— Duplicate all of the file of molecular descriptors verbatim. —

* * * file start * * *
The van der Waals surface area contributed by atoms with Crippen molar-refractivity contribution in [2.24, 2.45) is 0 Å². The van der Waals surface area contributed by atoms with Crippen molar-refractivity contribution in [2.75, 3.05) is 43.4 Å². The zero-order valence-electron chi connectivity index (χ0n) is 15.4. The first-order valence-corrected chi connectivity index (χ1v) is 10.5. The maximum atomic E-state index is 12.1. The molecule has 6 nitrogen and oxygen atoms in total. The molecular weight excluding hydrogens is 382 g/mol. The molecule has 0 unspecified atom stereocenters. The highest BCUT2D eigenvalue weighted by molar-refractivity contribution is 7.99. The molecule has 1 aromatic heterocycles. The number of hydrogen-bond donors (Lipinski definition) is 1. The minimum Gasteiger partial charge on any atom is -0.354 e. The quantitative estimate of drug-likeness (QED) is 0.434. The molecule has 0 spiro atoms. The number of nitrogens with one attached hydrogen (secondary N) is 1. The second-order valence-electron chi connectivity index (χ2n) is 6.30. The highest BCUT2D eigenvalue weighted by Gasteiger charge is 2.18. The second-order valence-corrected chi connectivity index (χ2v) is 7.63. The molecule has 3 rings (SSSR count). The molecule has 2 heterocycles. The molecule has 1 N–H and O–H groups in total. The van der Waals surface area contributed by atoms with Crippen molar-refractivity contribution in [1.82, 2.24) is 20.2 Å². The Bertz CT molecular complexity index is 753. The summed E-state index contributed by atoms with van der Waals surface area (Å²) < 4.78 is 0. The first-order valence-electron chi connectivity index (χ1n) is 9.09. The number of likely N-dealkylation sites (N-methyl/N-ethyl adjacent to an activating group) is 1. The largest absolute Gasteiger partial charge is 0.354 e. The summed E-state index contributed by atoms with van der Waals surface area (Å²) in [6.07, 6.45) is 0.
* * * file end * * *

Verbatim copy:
The van der Waals surface area contributed by atoms with Crippen molar-refractivity contribution in [2.24, 2.45) is 0 Å². The van der Waals surface area contributed by atoms with Crippen molar-refractivity contribution in [2.75, 3.05) is 43.4 Å². The zero-order valence-electron chi connectivity index (χ0n) is 15.4. The first-order valence-corrected chi connectivity index (χ1v) is 10.5. The maximum atomic E-state index is 12.1. The molecule has 6 nitrogen and oxygen atoms in total. The molecular weight excluding hydrogens is 382 g/mol. The molecule has 0 unspecified atom stereocenters. The highest BCUT2D eigenvalue weighted by molar-refractivity contribution is 7.99. The molecule has 1 aromatic heterocycles. The number of hydrogen-bond donors (Lipinski definition) is 1. The minimum Gasteiger partial charge on any atom is -0.354 e. The quantitative estimate of drug-likeness (QED) is 0.434. The molecule has 0 spiro atoms. The number of nitrogens with one attached hydrogen (secondary N) is 1. The second-order valence-electron chi connectivity index (χ2n) is 6.30. The highest BCUT2D eigenvalue weighted by Gasteiger charge is 2.18. The second-order valence-corrected chi connectivity index (χ2v) is 7.63. The molecule has 3 rings (SSSR count). The molecule has 2 heterocycles. The molecule has 1 N–H and O–H groups in total. The van der Waals surface area contributed by atoms with Crippen molar-refractivity contribution in [1.82, 2.24) is 20.2 Å². The Bertz CT molecular complexity index is 753. The summed E-state index contributed by atoms with van der Waals surface area (Å²) < 4.78 is 0. The first-order valence-electron chi connectivity index (χ1n) is 9.09. The number of likely N-dealkylation sites (N-methyl/N-ethyl adjacent to an activating group) is 1. The largest absolute Gasteiger partial charge is 0.354 e. The summed E-state index contributed by atoms with van der Waals surface area (Å²) in [6.07, 6.45) is 0.